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Your A to Z guide to make food go further

This A to Z guide is full of quick tips and brilliant tricks to make your food last longer, reduce your food waste and save you money.

A

  • Apples - best kept in the fridge in the bag you buy them in. Remove any bad ones as they will spoil the rest because bad apples contain ethylene - a gas which makes fruit ripen and rot more quickly.
  • Asparagus - store asparagus, spring onions or celery in a jar in the fridge with an inch or so of water to stop it from drying out and wilting. Remember to change the water frequently.

B

  • Bananas - keep them away from other fruit as they will make them ripen and rot more quickly. Don’t keep them in the fridge. Use overripe bananas to make banana bread. You can also freeze them to make ice cream or smoothies.
  • Best before dates - learn more about best before dates.
  • Biscuits - revive biscuits that have gone soft by putting them into a recently used oven. Heat from the oven will remove any moisture and once they’ve been taken out to cool your biscuits will be crisp again. They won’t need long - keep checking so they don’t burn. Obviously this trick won’t work with chocolate biscuits but try it on crackers, breadsticks, cereal, crisps and poppadoms. Store in airtight tubs.
  • Blueberries - store in the fridge in the original packaging. If they need using up freeze on a tray and bag up to throw into a smoothie or warm in a pan to make a delicious topping for yoghurt or ice cream. Just add a pinch of sugar, a drop of vanilla extract, lemon or lime zest if you have some and thicken with a little cornflour mixed with water.
  • Bread - bread stays fresher in the bag than in a bread bin. If you’re freezing a loaf, shake the bag before freezing to separate the slices so you can remove a few at a time when you need them. Pitta, crumpets, bagels and rolls can all be frozen too. To freshen up stale bread, put it in the microwave for 10 seconds or re-crisp crusty bread in the oven for a few minutes. Stale slices can also be used to make breadcrumbs or croutons for soup and salads.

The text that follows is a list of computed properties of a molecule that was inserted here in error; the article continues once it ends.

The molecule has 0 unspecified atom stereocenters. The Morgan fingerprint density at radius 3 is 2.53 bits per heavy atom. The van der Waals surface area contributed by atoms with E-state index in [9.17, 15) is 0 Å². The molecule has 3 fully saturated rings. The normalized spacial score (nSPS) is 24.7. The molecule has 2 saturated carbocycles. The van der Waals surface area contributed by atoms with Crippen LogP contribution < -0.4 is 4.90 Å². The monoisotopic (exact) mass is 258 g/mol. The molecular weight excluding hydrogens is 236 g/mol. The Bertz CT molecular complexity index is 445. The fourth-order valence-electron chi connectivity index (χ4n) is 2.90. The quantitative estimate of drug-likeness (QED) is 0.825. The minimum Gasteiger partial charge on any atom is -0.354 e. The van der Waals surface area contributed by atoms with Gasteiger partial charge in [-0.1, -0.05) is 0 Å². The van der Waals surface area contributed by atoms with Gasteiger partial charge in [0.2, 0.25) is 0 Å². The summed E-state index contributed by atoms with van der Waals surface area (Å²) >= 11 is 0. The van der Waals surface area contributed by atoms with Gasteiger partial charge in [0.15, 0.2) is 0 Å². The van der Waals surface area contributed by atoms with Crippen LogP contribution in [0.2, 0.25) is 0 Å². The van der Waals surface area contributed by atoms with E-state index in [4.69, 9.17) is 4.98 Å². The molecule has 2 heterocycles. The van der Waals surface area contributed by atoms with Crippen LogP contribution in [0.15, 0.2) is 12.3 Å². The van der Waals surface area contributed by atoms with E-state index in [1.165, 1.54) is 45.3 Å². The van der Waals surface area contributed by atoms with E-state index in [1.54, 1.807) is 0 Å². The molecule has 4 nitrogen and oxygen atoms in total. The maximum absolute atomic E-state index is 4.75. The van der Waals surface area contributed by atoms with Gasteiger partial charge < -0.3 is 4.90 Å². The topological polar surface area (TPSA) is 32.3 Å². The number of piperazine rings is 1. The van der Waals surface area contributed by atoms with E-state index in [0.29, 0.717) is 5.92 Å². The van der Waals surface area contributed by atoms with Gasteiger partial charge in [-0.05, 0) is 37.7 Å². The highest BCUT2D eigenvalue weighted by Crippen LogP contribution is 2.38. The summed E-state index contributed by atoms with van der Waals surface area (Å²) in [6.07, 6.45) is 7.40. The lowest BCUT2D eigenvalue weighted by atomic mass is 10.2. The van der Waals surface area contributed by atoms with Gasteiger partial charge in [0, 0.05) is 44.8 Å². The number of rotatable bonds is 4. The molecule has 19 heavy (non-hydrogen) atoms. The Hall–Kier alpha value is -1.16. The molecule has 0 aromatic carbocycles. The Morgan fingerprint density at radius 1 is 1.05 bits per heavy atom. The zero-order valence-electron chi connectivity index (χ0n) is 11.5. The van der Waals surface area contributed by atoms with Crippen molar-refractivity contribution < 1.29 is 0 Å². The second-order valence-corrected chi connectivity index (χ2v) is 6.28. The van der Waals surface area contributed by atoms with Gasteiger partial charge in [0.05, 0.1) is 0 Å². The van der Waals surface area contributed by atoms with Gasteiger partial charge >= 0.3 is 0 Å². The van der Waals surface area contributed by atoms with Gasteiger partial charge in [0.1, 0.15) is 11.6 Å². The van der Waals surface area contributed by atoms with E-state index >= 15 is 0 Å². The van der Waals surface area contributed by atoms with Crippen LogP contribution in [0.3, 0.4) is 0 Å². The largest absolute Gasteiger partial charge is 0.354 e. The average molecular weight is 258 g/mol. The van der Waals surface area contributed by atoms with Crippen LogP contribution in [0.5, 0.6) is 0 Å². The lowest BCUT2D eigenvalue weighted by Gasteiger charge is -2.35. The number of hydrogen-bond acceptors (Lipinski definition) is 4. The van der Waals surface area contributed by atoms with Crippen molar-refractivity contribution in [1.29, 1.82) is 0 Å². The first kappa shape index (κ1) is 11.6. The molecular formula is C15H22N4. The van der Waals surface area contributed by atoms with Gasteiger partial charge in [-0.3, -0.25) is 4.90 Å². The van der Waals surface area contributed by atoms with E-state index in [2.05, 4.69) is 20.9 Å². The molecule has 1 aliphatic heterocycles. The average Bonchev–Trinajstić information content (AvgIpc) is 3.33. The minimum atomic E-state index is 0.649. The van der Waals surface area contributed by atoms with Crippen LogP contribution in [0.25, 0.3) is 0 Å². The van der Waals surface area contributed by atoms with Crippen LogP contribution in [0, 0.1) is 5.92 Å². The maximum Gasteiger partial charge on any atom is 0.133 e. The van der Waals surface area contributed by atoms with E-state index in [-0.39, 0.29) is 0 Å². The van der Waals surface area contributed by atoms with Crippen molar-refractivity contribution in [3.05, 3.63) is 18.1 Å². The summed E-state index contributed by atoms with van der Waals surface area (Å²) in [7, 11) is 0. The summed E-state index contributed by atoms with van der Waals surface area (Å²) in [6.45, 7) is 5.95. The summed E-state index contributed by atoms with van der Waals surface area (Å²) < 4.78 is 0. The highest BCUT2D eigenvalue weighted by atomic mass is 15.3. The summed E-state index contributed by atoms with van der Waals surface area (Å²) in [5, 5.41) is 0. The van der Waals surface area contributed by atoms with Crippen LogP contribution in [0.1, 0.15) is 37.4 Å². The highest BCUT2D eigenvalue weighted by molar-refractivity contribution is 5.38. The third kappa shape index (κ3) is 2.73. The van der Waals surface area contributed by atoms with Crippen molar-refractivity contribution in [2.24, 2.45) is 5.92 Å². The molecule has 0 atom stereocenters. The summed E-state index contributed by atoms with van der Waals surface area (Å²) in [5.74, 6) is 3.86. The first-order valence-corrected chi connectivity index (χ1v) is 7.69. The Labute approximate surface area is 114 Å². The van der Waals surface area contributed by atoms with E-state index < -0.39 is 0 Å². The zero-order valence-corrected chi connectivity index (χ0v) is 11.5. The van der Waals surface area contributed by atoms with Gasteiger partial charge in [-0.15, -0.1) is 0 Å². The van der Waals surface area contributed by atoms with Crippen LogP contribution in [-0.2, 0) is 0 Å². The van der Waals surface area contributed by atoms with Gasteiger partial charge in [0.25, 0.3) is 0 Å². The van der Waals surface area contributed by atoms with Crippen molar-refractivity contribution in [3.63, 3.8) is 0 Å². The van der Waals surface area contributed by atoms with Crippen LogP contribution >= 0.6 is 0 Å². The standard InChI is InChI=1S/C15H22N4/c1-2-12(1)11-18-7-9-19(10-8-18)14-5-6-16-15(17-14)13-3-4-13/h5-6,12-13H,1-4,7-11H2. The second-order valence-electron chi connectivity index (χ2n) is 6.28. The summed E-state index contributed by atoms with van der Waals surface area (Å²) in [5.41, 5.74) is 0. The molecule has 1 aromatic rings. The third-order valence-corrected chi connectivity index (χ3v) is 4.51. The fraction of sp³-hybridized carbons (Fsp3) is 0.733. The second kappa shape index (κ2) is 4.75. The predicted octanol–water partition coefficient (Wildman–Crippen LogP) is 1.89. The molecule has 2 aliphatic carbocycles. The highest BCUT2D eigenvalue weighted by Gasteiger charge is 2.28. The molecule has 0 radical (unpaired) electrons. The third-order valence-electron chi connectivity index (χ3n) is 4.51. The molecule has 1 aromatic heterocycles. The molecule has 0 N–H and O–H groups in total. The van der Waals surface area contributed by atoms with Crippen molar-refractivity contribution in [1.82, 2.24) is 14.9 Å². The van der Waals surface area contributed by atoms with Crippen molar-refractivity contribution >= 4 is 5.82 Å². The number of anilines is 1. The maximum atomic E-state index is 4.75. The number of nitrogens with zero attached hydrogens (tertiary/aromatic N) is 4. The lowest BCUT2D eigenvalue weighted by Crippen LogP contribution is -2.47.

• Broccoli - stalks taste great too - you may want to peel them. Cut them lengthways and cook with the rest or set aside to use in a soup. Keep broccoli in its original packaging and store in the fridge.
  • Brussels sprouts - taste great sliced in a stir fry. Store fresh sprouts in the fridge in their original packaging to keep them fresh for longer.

C

  • Carrots - best stored in the fridge. Baking a carrot cake is a really easy way to use them up if you have too many.
  • Cauliflower - delicious roasted. Drizzle with oil and add your favourite herbs and spices. Keep raw cauliflower in the fridge until you’re ready to use it.
  • Celery - store celery, spring onions or asparagus in a jar in the fridge with an inch or so of water to stop it from drying out and wilting. Remember to change the water frequently. Got some to use up? Try chopping with onions and adding to Bolognese or grating into a fish pie.
  • Cereal - seal with a bag clip or use an airtight container to keep it fresh. See biscuits for tips on reviving your cereal.
  • Cheese - lasts longer if you store it in the fridge in a re-sealable pack, foil or air-tight tub.
  • Chillies - bought a pack but only need one? De-seed the rest and chop finely with some garlic, spread out on a baking sheet and freeze. Pour into a bag or tub when frozen, store in the freezer and scoop out when needed.
  • Courgette - spare courgettes? Try making some courgette spaghetti and serve with Bolognese instead of pasta. Or use in a Moussaka instead of aubergine.

E

  • Eggs - eggs need a constant temperature so they’re best stored in the fridge in their original carton.

F

  • Fruit - store fruit in the fridge (except bananas and whole pineapples), in its original packaging. Soft fruits past their best such as strawberries, raspberries, blueberries and bananas can be used to make smoothies and can be frozen – so you can take them out of the freezer any time you fancy a fruity shake.

G

  • Green beans - if they’re going past their best, drop them into boiling water for a few minutes then cool quickly in a bowl of cold water and add to salads for extra crunch. Store in the fridge.